FRIDAY REVIEW

Feminine touch, traditional fare

ZESTFUL: Akhilandeswari and Vijayalakshmi   | Photo Credit: Photos: M. Karunakaran.

LALITHAA KRISHNAN

The Palni Sisters synchronised well and Kothandaraman was absolutely classical.

It is essentially a man's world in the nagaswaram-thavil scenario. Both instruments are exacting and make considerable demands on even the most resilient male practitioners of the art. Given this, the chances of encountering women artistes are about as remote as locating a needle in a haystack. Which is why the nagaswaram concert of siblings Palani P. Akhilandeswari and P. Vijayalakshmi and party excited much curiosity amongst the audience at the Nadaswara Thavil Music Festival. The sisters presented a well-synchronised programme. `Thaye Tripurasundari' (Suddha Saveri) with chittaswaram carried zest and punch. Much effort was expended on the main raga Kiravani and the kalpanaswara segment as the duo gallantly rallied to tow the kanakku-riddled swaras to safe harbour. The tukkadas included a piece in Revathi, and Tiruppugazh.

Crisp phrases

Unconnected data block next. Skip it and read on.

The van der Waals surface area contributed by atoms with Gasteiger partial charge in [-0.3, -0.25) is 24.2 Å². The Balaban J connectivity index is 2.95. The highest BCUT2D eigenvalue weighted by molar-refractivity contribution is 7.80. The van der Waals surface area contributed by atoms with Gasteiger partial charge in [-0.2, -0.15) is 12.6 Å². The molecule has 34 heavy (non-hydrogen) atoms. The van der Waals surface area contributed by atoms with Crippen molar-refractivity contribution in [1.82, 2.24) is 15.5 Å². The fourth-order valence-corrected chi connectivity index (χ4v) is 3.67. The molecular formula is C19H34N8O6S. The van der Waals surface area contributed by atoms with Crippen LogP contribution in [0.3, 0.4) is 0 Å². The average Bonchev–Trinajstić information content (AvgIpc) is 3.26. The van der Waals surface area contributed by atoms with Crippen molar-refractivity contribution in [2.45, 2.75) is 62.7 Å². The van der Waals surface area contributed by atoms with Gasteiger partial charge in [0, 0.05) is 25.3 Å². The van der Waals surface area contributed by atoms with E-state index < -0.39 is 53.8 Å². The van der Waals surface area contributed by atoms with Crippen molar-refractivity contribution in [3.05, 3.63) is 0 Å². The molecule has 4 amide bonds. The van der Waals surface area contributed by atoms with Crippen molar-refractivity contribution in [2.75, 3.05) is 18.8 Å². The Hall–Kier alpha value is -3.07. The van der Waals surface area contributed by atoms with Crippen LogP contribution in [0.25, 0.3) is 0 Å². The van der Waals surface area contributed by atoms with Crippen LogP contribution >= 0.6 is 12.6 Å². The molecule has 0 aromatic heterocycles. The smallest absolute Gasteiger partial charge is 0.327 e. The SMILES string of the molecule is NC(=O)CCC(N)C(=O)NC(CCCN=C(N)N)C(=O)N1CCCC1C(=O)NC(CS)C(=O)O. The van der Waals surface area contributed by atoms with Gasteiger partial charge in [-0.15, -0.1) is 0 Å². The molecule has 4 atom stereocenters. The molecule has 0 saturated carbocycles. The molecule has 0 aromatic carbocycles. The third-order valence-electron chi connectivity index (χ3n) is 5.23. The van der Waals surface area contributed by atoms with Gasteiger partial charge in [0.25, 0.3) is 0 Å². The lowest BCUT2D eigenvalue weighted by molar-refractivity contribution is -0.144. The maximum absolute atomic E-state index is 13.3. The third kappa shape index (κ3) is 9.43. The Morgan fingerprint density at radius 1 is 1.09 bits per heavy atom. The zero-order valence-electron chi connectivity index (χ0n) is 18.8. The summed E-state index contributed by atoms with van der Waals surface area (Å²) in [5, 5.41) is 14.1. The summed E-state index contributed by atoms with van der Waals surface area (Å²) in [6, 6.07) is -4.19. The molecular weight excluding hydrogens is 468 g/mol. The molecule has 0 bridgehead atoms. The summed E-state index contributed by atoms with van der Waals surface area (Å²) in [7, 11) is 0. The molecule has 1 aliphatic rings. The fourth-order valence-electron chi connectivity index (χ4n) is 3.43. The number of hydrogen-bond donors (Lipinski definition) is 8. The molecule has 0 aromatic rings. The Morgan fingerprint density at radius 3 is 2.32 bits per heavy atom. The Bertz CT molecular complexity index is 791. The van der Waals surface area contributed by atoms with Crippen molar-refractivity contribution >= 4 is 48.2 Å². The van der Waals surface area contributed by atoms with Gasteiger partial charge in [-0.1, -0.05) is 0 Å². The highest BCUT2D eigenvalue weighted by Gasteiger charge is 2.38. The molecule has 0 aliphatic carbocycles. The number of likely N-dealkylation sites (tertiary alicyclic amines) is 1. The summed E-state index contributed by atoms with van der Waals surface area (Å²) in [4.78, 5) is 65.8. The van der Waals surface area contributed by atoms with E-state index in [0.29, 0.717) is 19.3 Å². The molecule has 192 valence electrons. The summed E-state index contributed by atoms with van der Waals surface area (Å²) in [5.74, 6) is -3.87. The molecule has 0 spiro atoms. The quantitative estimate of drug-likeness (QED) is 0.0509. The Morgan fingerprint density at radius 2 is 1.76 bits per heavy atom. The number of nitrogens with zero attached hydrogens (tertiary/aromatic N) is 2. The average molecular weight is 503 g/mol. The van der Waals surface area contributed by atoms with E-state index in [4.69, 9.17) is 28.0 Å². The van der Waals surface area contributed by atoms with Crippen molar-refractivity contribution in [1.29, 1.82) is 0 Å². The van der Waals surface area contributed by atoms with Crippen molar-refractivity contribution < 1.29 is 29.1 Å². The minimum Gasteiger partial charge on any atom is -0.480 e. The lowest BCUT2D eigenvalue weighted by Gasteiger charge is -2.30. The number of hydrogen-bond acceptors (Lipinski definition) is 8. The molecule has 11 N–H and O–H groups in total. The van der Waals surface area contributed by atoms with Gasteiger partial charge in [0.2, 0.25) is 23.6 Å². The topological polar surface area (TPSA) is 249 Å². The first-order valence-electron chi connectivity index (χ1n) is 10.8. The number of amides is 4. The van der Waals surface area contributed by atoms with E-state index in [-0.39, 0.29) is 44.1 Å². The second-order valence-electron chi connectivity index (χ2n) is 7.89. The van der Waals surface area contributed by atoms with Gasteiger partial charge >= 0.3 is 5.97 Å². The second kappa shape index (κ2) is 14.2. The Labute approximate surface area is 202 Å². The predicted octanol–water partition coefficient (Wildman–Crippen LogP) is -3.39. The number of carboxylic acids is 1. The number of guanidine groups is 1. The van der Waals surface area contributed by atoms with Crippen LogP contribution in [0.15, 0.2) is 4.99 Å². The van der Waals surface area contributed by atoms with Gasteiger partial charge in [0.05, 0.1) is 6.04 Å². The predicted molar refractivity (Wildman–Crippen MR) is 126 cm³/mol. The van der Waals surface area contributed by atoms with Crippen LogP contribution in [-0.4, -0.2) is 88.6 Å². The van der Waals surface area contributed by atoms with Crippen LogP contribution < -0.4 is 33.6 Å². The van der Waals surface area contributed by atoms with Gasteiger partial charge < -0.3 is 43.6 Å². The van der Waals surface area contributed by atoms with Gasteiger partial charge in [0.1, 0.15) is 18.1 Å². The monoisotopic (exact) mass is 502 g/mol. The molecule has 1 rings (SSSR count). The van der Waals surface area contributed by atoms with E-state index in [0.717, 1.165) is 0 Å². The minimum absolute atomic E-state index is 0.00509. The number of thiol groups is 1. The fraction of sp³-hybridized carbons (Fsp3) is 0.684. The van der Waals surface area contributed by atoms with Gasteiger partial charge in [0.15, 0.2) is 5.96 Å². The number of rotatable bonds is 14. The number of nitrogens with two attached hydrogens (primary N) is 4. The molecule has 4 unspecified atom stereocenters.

Senior vidwan, Bangalore M. Kodandaraman made a mark with his recital, accompanied by his disciple Bangalore B.S. Ramesh Babu. The artistes opted for a traditional invocation with Muthuswami Dikshitar's `Siddhi Vinayakam' in Shanmukhapriya (Chamaram in Dikshitar parlance). A fine succession of Tyagaraja kritis effectively juxtaposed contrasting moods, talas and kalapramanas. `Enthavedukondhu Raghava' in Saraswathi Manohari introduced an upbeat note while `Gurulekha' encapsulated the deeply classical flavour of Gowrimanohari and `Sri Rama Padama' projected the now-melancholic, now-intellectual appeal of Amrithavahini. The main alapana, Kalyani, shone with crisp, short phrases and supple jarus, the artist's air of command evident in Muthuswami Dikshitar's `Sivakameshwarim' and the swaraprastaras that resonated with raga bhava at every turn. Ramesh Babu's playing exuded confidence, yet observed restraint. The special thavil artistes, Kongampattu A.V. Murugaiyyan and Palani M. Muthumanickam dazzled rasikas with the splendour of their thani avartanam which resounded with sollus that flew thick and fast, keeping pace with fascinating rhythmic patterns.